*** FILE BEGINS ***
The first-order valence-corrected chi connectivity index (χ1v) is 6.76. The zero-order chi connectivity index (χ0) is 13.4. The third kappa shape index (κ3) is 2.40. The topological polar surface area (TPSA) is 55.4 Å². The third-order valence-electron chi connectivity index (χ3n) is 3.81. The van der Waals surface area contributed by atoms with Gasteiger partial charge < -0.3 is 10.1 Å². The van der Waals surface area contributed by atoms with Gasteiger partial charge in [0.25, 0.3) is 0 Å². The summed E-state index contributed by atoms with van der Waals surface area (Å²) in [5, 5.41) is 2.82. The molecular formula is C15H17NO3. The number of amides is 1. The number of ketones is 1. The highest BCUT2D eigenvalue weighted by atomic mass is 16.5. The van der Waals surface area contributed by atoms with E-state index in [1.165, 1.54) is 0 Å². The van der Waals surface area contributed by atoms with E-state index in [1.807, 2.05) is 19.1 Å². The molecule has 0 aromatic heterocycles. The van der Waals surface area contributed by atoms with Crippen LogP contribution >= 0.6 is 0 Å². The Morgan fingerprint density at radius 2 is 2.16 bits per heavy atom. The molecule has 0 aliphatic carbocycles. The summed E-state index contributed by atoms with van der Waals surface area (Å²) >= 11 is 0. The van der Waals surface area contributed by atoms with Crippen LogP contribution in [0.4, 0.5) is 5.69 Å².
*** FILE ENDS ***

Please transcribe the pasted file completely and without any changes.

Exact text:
The first-order valence-corrected chi connectivity index (χ1v) is 6.76. The zero-order chi connectivity index (χ0) is 13.4. The third kappa shape index (κ3) is 2.40. The topological polar surface area (TPSA) is 55.4 Å². The third-order valence-electron chi connectivity index (χ3n) is 3.81. The van der Waals surface area contributed by atoms with Gasteiger partial charge < -0.3 is 10.1 Å². The van der Waals surface area contributed by atoms with Gasteiger partial charge in [0.25, 0.3) is 0 Å². The summed E-state index contributed by atoms with van der Waals surface area (Å²) in [5, 5.41) is 2.82. The molecular formula is C15H17NO3. The number of amides is 1. The number of ketones is 1. The highest BCUT2D eigenvalue weighted by atomic mass is 16.5. The van der Waals surface area contributed by atoms with E-state index in [1.165, 1.54) is 0 Å². The van der Waals surface area contributed by atoms with E-state index in [1.807, 2.05) is 19.1 Å². The molecule has 0 aromatic heterocycles. The van der Waals surface area contributed by atoms with Crippen LogP contribution >= 0.6 is 0 Å². The Morgan fingerprint density at radius 2 is 2.16 bits per heavy atom. The molecule has 0 aliphatic carbocycles. The summed E-state index contributed by atoms with van der Waals surface area (Å²) >= 11 is 0. The van der Waals surface area contributed by atoms with Crippen LogP contribution in [0.4, 0.5) is 5.69 Å².